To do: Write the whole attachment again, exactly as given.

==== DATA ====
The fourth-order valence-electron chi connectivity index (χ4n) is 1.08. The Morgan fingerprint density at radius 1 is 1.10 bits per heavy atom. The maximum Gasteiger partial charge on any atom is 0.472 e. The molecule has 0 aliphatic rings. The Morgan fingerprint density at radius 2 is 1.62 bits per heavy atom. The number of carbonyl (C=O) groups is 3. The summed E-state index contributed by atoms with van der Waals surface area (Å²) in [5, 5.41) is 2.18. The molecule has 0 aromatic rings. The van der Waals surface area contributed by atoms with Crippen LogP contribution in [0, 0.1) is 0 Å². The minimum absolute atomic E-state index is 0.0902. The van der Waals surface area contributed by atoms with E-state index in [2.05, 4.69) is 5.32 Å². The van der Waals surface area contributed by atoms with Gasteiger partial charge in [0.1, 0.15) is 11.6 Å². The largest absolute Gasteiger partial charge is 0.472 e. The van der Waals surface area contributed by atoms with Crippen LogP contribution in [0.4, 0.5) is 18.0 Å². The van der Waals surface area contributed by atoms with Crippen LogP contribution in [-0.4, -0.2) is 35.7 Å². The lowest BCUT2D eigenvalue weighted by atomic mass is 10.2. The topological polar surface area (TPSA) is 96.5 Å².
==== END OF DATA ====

The fourth-order valence-electron chi connectivity index (χ4n) is 1.08. The Morgan fingerprint density at radius 1 is 1.10 bits per heavy atom. The maximum Gasteiger partial charge on any atom is 0.472 e. The molecule has 0 aliphatic rings. The Morgan fingerprint density at radius 2 is 1.62 bits per heavy atom. The number of carbonyl (C=O) groups is 3. The summed E-state index contributed by atoms with van der Waals surface area (Å²) in [5, 5.41) is 2.18. The molecule has 0 aromatic rings. The van der Waals surface area contributed by atoms with Crippen LogP contribution in [0, 0.1) is 0 Å². The minimum absolute atomic E-state index is 0.0902. The van der Waals surface area contributed by atoms with E-state index in [2.05, 4.69) is 5.32 Å². The van der Waals surface area contributed by atoms with Gasteiger partial charge in [0.1, 0.15) is 11.6 Å². The largest absolute Gasteiger partial charge is 0.472 e. The van der Waals surface area contributed by atoms with Crippen LogP contribution in [0.4, 0.5) is 18.0 Å². The van der Waals surface area contributed by atoms with Crippen LogP contribution in [-0.4, -0.2) is 35.7 Å². The lowest BCUT2D eigenvalue weighted by atomic mass is 10.2. The topological polar surface area (TPSA) is 96.5 Å².